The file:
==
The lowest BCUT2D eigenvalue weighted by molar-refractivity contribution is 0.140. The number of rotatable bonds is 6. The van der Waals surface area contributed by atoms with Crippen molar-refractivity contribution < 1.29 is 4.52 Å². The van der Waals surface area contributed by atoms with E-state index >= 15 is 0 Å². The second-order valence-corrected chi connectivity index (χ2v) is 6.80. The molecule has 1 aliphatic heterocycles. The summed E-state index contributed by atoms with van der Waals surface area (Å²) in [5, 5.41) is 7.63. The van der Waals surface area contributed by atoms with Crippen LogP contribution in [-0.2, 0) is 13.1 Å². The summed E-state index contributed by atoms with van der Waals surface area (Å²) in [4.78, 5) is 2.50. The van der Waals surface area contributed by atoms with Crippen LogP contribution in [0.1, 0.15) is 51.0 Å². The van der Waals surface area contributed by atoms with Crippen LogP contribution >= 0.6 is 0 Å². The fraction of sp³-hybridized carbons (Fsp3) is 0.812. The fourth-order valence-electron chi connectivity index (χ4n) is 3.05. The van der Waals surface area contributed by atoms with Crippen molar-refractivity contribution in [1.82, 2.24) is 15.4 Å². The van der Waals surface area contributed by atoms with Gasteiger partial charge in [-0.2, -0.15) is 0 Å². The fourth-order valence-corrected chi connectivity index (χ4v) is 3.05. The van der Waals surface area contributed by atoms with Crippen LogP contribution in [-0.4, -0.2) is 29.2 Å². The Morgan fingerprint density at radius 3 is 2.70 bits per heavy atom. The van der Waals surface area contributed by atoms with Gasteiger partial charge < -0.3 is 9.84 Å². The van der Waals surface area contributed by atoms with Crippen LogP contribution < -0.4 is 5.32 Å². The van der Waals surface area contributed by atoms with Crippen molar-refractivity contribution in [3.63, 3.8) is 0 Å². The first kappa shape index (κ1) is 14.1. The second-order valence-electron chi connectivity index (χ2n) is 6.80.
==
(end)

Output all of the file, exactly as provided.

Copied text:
The lowest BCUT2D eigenvalue weighted by molar-refractivity contribution is 0.140. The number of rotatable bonds is 6. The van der Waals surface area contributed by atoms with Crippen molar-refractivity contribution < 1.29 is 4.52 Å². The van der Waals surface area contributed by atoms with E-state index >= 15 is 0 Å². The second-order valence-corrected chi connectivity index (χ2v) is 6.80. The molecule has 1 aliphatic heterocycles. The summed E-state index contributed by atoms with van der Waals surface area (Å²) in [5, 5.41) is 7.63. The van der Waals surface area contributed by atoms with Crippen LogP contribution in [-0.2, 0) is 13.1 Å². The summed E-state index contributed by atoms with van der Waals surface area (Å²) in [4.78, 5) is 2.50. The van der Waals surface area contributed by atoms with Crippen LogP contribution in [0.1, 0.15) is 51.0 Å². The van der Waals surface area contributed by atoms with Crippen LogP contribution >= 0.6 is 0 Å². The fraction of sp³-hybridized carbons (Fsp3) is 0.812. The fourth-order valence-electron chi connectivity index (χ4n) is 3.05. The van der Waals surface area contributed by atoms with Crippen molar-refractivity contribution in [1.82, 2.24) is 15.4 Å². The van der Waals surface area contributed by atoms with Gasteiger partial charge in [-0.2, -0.15) is 0 Å². The fourth-order valence-corrected chi connectivity index (χ4v) is 3.05. The van der Waals surface area contributed by atoms with Crippen LogP contribution in [-0.4, -0.2) is 29.2 Å². The Morgan fingerprint density at radius 3 is 2.70 bits per heavy atom. The van der Waals surface area contributed by atoms with Gasteiger partial charge < -0.3 is 9.84 Å². The van der Waals surface area contributed by atoms with Crippen LogP contribution < -0.4 is 5.32 Å². The van der Waals surface area contributed by atoms with Crippen molar-refractivity contribution in [3.63, 3.8) is 0 Å². The first kappa shape index (κ1) is 14.1. The second-order valence-electron chi connectivity index (χ2n) is 6.80.